There is no question that climate change is a threat multiplier that plays a role in the instigation and continuation of conflict. And yet, it has been 12 year since the United Nations Security Council (UNSC) held its first debate on the security implications of climate change without any concrete steps to address this issue.
In 2017, Hurricanes Harvey, Irma, and Maria, displaced more than 3 million people in just one month, only one year after the region was struck by Hurricane Matthew, which on its own displaced 2.2 million people in 2016. As these extreme storms become more common, people will lose their livelihoods, their sources of food, basic services, and sometimes, their lives, creating a situation ripe for public discontent and unrest. In the Middle East and North Africa, there is a growing consensus from academics, government agencies, and international organizations, that more extreme and longer droughts played a role in conflict there, particularly through drought’s impact on displacement and resource scarcity.
The UNSC is the world’s central body dedicated to the maintenance of international peace, conflict prevention, and peacebuilding. It operates over 35 peacekeeping and special political missions, covering all regions of the world from the Caribbean, Africa, the Middle East, and Central and South Asia. With its mandate to maintain global peace and its involvement in almost every security situation around the world, the UNSC is perfectly positioned to make a significant impact on how climate change is incorporated into how we respond to and address conflict. And yet, the UNSC has not committed to addressing climate change or its security impacts.
In UNSC deployed missions, renewable energy accounted for less than 1% of electricity, meaning that missions rely almost entirely on fossil fuels, particularly diesel. If the UN claims to be a leader on driving climate action, then it must live up to its word and take concrete steps to move towards clean energy in its deployed missions. By transitioning to clean energy, the UNSC can reduce its own emissions as well as build sustainable infrastructure in the dozens of communities they serve, fostering sustainable development and self-sufficient communities.
As I have found in my research at the Stimson Center on identifying where climate change will exacerbate underlying vulnerabilities and increase the risk of instability and insecurity, there is a lack of global assessments on where climate change will lead to conflict or the continuation of conflict. Too often we only recognize climate change’s impact on conflict after unrest and violence has started, such as in Syria and Darfur. The UN needs to undertake a concerted effort to identify where climate change will drive insecurity. Without assessments to identify the areas most vulnerable to climate change, it will be impossible to build resilience where it is most needed and prevent climate change from exacerbating insecurities.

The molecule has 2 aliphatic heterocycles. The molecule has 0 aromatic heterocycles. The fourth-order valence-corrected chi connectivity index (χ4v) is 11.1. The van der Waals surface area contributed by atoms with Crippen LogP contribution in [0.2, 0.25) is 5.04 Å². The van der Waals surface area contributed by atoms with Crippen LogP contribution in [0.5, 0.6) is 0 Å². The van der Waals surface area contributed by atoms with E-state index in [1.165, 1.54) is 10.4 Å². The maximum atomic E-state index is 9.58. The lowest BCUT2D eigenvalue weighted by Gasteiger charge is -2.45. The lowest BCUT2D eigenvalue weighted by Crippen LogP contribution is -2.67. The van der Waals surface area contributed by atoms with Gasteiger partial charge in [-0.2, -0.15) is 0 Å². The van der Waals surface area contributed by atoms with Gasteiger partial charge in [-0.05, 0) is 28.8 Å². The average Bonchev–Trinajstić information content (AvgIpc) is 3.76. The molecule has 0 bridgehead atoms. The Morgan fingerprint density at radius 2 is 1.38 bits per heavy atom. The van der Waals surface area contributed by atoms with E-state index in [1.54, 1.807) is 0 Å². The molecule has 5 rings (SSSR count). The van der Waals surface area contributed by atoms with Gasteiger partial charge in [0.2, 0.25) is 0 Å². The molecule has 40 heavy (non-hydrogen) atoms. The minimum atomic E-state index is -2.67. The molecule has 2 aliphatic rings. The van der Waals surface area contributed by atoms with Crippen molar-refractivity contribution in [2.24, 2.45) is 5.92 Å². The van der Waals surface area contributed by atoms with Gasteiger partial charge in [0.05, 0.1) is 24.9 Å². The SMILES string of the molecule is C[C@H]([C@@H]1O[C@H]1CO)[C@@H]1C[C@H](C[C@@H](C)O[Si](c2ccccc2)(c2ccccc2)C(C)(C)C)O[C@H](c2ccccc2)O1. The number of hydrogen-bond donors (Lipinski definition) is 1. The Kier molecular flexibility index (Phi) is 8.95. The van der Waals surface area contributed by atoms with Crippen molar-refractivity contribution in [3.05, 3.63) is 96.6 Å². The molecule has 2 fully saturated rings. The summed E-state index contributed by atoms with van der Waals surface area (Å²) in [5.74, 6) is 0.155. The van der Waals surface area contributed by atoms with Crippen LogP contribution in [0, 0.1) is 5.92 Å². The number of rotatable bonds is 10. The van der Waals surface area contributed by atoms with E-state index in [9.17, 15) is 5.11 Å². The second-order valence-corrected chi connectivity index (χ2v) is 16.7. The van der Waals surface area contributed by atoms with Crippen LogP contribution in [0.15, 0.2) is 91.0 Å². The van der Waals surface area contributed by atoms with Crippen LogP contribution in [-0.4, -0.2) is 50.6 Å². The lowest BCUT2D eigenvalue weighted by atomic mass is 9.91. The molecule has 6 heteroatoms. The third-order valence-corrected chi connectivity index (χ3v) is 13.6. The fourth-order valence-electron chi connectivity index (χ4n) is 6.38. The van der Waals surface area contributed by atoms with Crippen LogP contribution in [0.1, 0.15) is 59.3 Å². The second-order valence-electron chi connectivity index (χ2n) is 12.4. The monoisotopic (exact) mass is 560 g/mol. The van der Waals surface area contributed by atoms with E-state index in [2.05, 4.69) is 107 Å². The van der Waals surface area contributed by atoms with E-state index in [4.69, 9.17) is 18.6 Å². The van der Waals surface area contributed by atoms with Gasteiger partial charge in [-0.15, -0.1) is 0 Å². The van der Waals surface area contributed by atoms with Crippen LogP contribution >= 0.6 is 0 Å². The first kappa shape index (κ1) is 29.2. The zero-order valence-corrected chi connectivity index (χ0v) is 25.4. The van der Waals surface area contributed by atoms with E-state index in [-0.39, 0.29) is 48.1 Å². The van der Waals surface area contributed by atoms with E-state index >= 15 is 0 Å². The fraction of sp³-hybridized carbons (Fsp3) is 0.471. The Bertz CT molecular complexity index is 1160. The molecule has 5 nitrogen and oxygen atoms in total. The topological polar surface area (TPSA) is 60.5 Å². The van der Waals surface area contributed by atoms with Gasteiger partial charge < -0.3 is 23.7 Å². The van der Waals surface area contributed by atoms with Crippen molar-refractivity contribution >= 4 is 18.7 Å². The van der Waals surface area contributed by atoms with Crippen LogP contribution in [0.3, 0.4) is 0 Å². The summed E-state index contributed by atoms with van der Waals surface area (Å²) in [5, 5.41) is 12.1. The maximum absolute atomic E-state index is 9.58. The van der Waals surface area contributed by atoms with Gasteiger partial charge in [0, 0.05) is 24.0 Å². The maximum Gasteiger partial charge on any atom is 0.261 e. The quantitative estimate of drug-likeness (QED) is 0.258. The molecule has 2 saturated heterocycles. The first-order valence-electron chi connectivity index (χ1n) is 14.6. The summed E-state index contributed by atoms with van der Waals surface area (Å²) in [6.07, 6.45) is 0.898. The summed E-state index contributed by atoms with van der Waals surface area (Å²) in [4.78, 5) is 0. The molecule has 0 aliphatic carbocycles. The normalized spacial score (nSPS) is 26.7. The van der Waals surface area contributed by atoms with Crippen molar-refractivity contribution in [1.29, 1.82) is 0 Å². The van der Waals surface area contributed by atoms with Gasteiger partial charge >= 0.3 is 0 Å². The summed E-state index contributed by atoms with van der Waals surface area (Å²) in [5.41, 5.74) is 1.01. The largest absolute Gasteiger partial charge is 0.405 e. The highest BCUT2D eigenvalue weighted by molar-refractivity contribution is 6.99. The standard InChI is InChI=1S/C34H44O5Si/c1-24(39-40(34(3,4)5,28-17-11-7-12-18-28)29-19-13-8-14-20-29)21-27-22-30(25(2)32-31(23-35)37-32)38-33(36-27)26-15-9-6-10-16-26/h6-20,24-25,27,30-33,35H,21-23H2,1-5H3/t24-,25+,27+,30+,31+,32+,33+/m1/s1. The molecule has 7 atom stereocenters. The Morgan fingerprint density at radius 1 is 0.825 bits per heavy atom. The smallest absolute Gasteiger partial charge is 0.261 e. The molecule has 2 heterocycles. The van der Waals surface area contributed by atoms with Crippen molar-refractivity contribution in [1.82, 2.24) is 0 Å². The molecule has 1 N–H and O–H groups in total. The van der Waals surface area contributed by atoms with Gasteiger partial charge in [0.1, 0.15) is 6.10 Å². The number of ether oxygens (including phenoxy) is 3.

As a young briefer, invited to speak at the most recent open debate in the UNSC on the impact of climate change on global security, I urged the Security Council to take the following three actions:
- The Security Council should adopt a resolution that formally recognizes climate change as a threat to international peace and security and incorporate climate change assessments into the mandates of all deployed missions.
- Deployed missions should assess how climate change will impact local youth and how youth can be involved in building resilience and sustainability.
- The UNSC should commit to transition to 50% of its energy in deployed missions to come from renewable source by 2025.
Taking these steps will improve the ability of deployed missions to holistically address the drivers of conflict in their peacebuilding activities and prepare vulnerable communities to the impacts of climate change. It will help us better understand how climate change will affect security situations and vulnerable populations, such as youth, in almost 40 conflict-vulnerable communities around the world. It will also contribute to global efforts to reduce greenhouse gas emissions and prevent climate change’s threat multiplying effects in the first place.
The UNSC can be a global leader on addressing the security implications of climate change and set an example for the rest of the world on the importance of confronting this issue. By acting now, the UNSC can reduce the threat climate change poses to international peace and security thereby fulfilling its mandate and fostering a safer and more secure world for my generation and generations to come.